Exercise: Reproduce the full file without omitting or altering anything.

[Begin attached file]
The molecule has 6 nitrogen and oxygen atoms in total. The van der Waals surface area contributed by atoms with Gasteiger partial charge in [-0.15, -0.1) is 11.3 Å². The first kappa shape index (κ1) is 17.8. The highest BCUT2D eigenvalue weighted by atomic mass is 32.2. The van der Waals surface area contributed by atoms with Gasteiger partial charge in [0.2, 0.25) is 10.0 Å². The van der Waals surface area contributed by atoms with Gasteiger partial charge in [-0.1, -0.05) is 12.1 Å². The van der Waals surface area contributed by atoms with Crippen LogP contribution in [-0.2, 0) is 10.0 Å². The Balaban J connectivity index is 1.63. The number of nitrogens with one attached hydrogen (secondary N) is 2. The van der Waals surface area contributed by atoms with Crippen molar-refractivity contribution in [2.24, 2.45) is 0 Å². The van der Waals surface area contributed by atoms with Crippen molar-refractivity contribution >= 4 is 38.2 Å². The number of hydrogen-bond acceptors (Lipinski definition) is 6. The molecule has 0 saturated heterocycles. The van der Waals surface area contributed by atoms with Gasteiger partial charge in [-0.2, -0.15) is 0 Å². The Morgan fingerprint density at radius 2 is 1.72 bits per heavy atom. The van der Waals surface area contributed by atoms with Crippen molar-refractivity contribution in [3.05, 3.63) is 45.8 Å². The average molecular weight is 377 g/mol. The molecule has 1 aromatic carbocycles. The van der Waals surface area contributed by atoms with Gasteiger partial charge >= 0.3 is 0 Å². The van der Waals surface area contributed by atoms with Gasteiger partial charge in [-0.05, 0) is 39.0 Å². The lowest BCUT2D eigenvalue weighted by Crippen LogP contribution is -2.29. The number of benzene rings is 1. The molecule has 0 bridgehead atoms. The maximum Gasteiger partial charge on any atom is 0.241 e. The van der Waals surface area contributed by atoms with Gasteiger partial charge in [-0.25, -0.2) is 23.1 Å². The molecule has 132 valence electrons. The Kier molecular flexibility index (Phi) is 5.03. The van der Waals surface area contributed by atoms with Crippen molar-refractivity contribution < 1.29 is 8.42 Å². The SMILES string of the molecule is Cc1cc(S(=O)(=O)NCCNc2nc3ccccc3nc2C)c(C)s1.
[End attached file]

The molecule has 6 nitrogen and oxygen atoms in total. The van der Waals surface area contributed by atoms with Gasteiger partial charge in [-0.15, -0.1) is 11.3 Å². The first kappa shape index (κ1) is 17.8. The highest BCUT2D eigenvalue weighted by atomic mass is 32.2. The van der Waals surface area contributed by atoms with Gasteiger partial charge in [0.2, 0.25) is 10.0 Å². The van der Waals surface area contributed by atoms with Gasteiger partial charge in [-0.1, -0.05) is 12.1 Å². The van der Waals surface area contributed by atoms with Crippen LogP contribution in [-0.2, 0) is 10.0 Å². The Balaban J connectivity index is 1.63. The number of nitrogens with one attached hydrogen (secondary N) is 2. The van der Waals surface area contributed by atoms with Crippen molar-refractivity contribution in [2.24, 2.45) is 0 Å². The van der Waals surface area contributed by atoms with Crippen molar-refractivity contribution >= 4 is 38.2 Å². The number of hydrogen-bond acceptors (Lipinski definition) is 6. The molecule has 0 saturated heterocycles. The van der Waals surface area contributed by atoms with Gasteiger partial charge in [-0.2, -0.15) is 0 Å². The Morgan fingerprint density at radius 2 is 1.72 bits per heavy atom. The van der Waals surface area contributed by atoms with Crippen molar-refractivity contribution in [3.05, 3.63) is 45.8 Å². The average molecular weight is 377 g/mol. The molecule has 1 aromatic carbocycles. The van der Waals surface area contributed by atoms with Gasteiger partial charge >= 0.3 is 0 Å². The van der Waals surface area contributed by atoms with Gasteiger partial charge in [-0.05, 0) is 39.0 Å². The lowest BCUT2D eigenvalue weighted by Crippen LogP contribution is -2.29. The number of benzene rings is 1. The molecule has 0 bridgehead atoms. The maximum Gasteiger partial charge on any atom is 0.241 e. The van der Waals surface area contributed by atoms with Gasteiger partial charge in [-0.25, -0.2) is 23.1 Å². The molecule has 132 valence electrons. The Kier molecular flexibility index (Phi) is 5.03. The van der Waals surface area contributed by atoms with Crippen molar-refractivity contribution < 1.29 is 8.42 Å². The SMILES string of the molecule is Cc1cc(S(=O)(=O)NCCNc2nc3ccccc3nc2C)c(C)s1.